Realism really is a curse, especially when you're writing about terrorism and the Middle East. Nobody wants to read a relentless flow of pessimism, and no reporter really wants to be like Cassandra, the Trojan prophetess whose visions of doom were always accurate--and always ignored. (Did you see the movie "Troy"? Hollywood wrote her out of the script.)Optimism has got to have some place in real-world scenarios. But apart from the opinions of our immortal Secretary of Defense Donald Rumsfeld and Secretary of State-designate Condoleezza Rice, who've been reliably wrong about almost everything, the news you're going to hear in the near term is likely to be bad. And worse.In what looks like a search for more upbeat predictions, lots of think tanks and conferences, including the CIA's National Intelligence Council earlier this year and the World Economic Forum at its annual meeting in Davos this coming January, are turning their attention to the world as it might look 15 years from now...
  • THE MONEY TRAIL - ARAFAT FAMILY VALUES

    Yasir Arafat amassed billions to buy loyalty. An aide shadowed him everywhere with a bag of cash--as much as $2 million, according to a Palestinian diplomat. Another, Mohammed Rashid, an Iraqi Kurd, ran a business empire for Arafat in the 1990s. In partnership with well-connected Israelis, it embraced a casino in Jericho and cigarettes in Gaza, as well as vast webs of hard-to-trace foreign bank accounts and investments estimated at anywhere from $300 million to upwards of $1 billion. But Arafat never trusted anyone completely with the money he saw as the key to his survival: no single aide, none of his political heirs, not even--and, some sources say, especially--his wife, Suha.Thus the stage was set for the ugly scenes as Arafat wasted away in a French military hospital from a blood disease doctors were never able to diagnose. When his political successors announced they were coming to Paris to check on him, Suha phoned Al-Jazeera in the small hours of the morning. "I tell you they...
  • Shadowland: No Way Out?

    Lame-duck Secretary of State Colin Powell can expect a pretty cool reception when he shows up on the warm shores of the Red Sea next week for a conference of Iraq's neighbors. "Why don't we just call the whole thing off?" suggests a member of one Gulf Arab delegation. There are hard questions to be addressed, and every party there is vitally concerned with stabilizing the region. But Powell is hardly the guy to give credible answers these days. "What's he going to do?" asks Mr. Gulf, "Serve coffee?"The U.S.-anointed Iraqi government will be meeting in Sharm al-Sheikh, Egypt, with every country on Iraq's borders, and the G8 club of the world's most industrialized countries will be providing its patronage. But Powell can't give them a convincing answer to the most important question on most of their minds: does the United States ever intend to leave Iraq? And, if so, when? How?You might think you've heard the answer. On the eve of the U.S. elections, Powell himself categorically...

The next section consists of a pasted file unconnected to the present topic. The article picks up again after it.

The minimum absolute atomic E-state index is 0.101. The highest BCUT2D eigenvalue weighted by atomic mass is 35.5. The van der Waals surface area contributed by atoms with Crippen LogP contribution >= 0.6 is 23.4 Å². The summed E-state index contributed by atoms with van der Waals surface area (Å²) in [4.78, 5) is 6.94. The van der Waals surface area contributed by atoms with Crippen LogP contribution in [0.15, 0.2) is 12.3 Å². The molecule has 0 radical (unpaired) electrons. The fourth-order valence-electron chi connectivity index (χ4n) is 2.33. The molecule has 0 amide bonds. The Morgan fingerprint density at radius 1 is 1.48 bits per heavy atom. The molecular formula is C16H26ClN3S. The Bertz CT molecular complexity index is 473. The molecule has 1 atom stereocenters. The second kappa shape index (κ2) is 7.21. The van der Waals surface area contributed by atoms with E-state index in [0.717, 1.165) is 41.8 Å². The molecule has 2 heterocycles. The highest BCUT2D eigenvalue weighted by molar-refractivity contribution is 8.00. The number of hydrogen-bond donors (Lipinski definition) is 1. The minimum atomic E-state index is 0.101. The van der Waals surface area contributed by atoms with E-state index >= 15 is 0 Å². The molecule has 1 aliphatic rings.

• 'Cher George'

    At the top of a letter congratulating the president of the United States on his re-election, French President Jacques Chirac wrote in fountain pen the simple phrase, "Cher George": "Dear George." At the end, this Frenchman who has so often postured as George W. Bush's most dedicated adversary among America's traditional allies, scrawled a promise of his "most cordial friendship."Throughout Europe and the Middle East, politicians and statesmen who'd hoped fervently, if privately, for a change in the White House are now striving to come to terms with the mandate Bush received this week from the American public. Thus Chirac downplayed his old claims that Europe could offer an alternative pole to U.S. power and called instead for "a tight transatlantic partnership." Karsten Voigt, a close advisor to German Chancellor Gerhard Schroeder, talked about the need for Bush and Europe to pull closer together "in rhetoric, in gestures, but also in substance."Longtime Bush-backers like British...
  • HUNTING ZARQAWI